Pediatric Pharmacy

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The purpose of the University of Oklahoma Health Sciences Center Residency Training Program through OU Health Oklahoma Children’s Hospital PGY2 Pediatric Residency is to build on Doctor of Pharmacy (Pharm.D.) education and PGY1 pharmacy residency programs to contribute to the development of clinical pharmacists in advanced or specialized practice. This PGY2 residency provides residents with opportunities to function independently as practitioners by conceptualizing and integrating accumulated experience and knowledge and incorporating both into the provision of patient care that improves medication therapy. Residents who successfully complete this accredited PGY2 Pediatric Pharmacy Residency should possess competencies that qualify them for a clinical pharmacist and/or faculty position and prepare them to be eligible for attainment of Board of Pharmacy Specialties (BPS) Board Certification in Pediatric Pharmacy (BCPPS). 



Description

This one-year position provides the resident with the academic rank of Clinical Instructor with the University of Oklahoma College of Pharmacy (OUCOP). The residents are primarily involved in clinical practice at Oklahoma Children’s Hospital at OU Health. Educational responsibilities and training include didactic (lecture) and experiential (rotation) teaching to Pharm.D. students in addition to other activities. The PGY2 Pediatric Pharmacy resident is expected to complete the Advanced Teaching Skills for Residents teaching certificate program, which requires teaching activities in the clinical arena, the classroom, and the laboratory setting. In addition, the resident will be required to complete an original research project for completion of the residency program; they will be expected to present their research at national meetings and will be encouraged to publish their findings.  



Outcomes

The University of Oklahoma Health Sciences Center Residency Training Program through OU Health Oklahoma Children’s Hospital PGY2 Pediatric residents are expected to achieve 80% of these educational outcomes for the residency. The remaining 20% must be assessed at a minimum of satisfactory progress. These include the objectives under the five required competency areas (R1—patient care, R2—advancing practice and improving patient care, R3—leadership and management, R4—teaching/education/dissemination of knowledge, R5—management of medical emergencies) as well as the objectives under two of the elective competency areas (E1—academia and E4—added skills for pediatric pharmacy scholarship). 

In addition to this, residents are also expected to document coverage of the required pediatric disease states listed at the end of the ASHP Educational Outcomes, Goals, and Objectives for PGY2 Pediatric Pharmacy residents. By the end of the program, residents are expected to complete 90% of the required disease topics. 



Practice Site

The Downtown Campus of OU Health in Oklahoma City is comprised of two hospitals: Oklahoma Children’s Hospital at OU Health and University of Oklahoma Medical Center. Oklahoma Children’s Hospital at OU Health is a 314-bed teaching hospital with a 93-bed Neonatal ICU, a 34-bed Medical ICU, and a 24-bed Cardiovascular ICU (CICU). It is the only comprehensive children's hospital in the state of Oklahoma.   



Residency Rotations

  • Month-Long Rotations

    • Orientation (if applicable)—1 month
    • General Pediatrics 1—1 month
    • General Pediatrics 2 (Required precepting month for APPE students)—1 month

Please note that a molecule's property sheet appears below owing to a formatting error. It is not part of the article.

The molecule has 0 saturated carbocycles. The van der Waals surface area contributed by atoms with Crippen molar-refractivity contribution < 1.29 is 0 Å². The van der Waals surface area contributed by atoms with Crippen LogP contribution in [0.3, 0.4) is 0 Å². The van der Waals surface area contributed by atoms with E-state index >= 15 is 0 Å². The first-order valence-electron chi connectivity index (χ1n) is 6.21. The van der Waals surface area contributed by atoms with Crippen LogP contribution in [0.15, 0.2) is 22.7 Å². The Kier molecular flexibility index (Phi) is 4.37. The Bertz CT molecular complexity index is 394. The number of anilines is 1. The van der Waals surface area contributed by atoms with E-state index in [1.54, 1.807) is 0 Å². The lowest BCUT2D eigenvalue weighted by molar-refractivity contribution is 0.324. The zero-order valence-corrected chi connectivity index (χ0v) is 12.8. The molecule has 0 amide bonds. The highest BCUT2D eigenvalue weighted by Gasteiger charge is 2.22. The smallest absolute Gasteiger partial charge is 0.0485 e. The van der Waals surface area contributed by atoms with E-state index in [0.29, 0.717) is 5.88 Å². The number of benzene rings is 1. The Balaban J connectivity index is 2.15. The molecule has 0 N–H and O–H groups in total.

• PICU—1 month
    • Neonatal ICU—2 months
    • Pediatric Hematology/Oncology—1 month
    • Pediatric Nephrology—1 month
    • CICU—1 month
    • Research—1 month
    • Electives—2-3 months*

    *Various options exist for electives based on the resident’s interest. Residents may complete additional rotations in similar areas or seek new experiences in areas of interest. These opportunities include Solid Organ Transplant, Toxicology/Poison Control, Pediatric Stem Cell Transplant, and Other (depending upon the resident’s interest and preceptor availability).

  • Longitudinal Rotations

    • Research Longitudinal Rotation (July-June)
    • Longitudinal Teaching Rotation (July-June)**
    • Longitudinal Ambulatory Care Rotation (1 half-day per week, July-June)
    • Pharmacy Practice and Management (July-June)
    • Longitudinal Staffing Rotation (July-June)

    **All PGY2 residents are expected to complete the Advanced Teaching Skills for Residents teaching certificate program. 


Other Requirements and Opportunities

  • Teaching

    The resident delivers at a minimum of two lectures to Pharm.D. students throughout the year. Residents also assist with small group facilitation, lab work, and course coordination. Teaching also occurs throughout the year as the resident presents interdisciplinary in-services to the medical and nursing staff and assists with precepting of Pharm.D. students in the experiential portion of their curriculum. The resident assumes primary precepting responsibility for P4 students during the latter part of the residency.

  • Research

    Residents complete a research curriculum which includes the University of Oklahoma Health Sciences Center Institutional Review Board (IRB) certification for conducting human research and specific research training sessions through Resident Rounds. Each resident designs and executes an original research project under the mentorship of their research committee, which consists of the residency program director, an expert in the practice area in which research will be conducted, and an expert in study design, data analysis, and statistical methods. Residents present preliminary research findings during a podium presentation at the Pediatric Pharmacy Association Annual Meeting and the Oklahoma Pharmacy Residency Conference. In accordance with ASHP standards, residents prepare a high-quality manuscript based on their research findings.

  • Scholarship

    The resident participates in the peer-review of at least two manuscripts submitted for publication. The resident is also expected to contribute to the literature through preparation and publication of a newsletter article, a case report or review article, and their original research.

  • Pharmacy Practice Management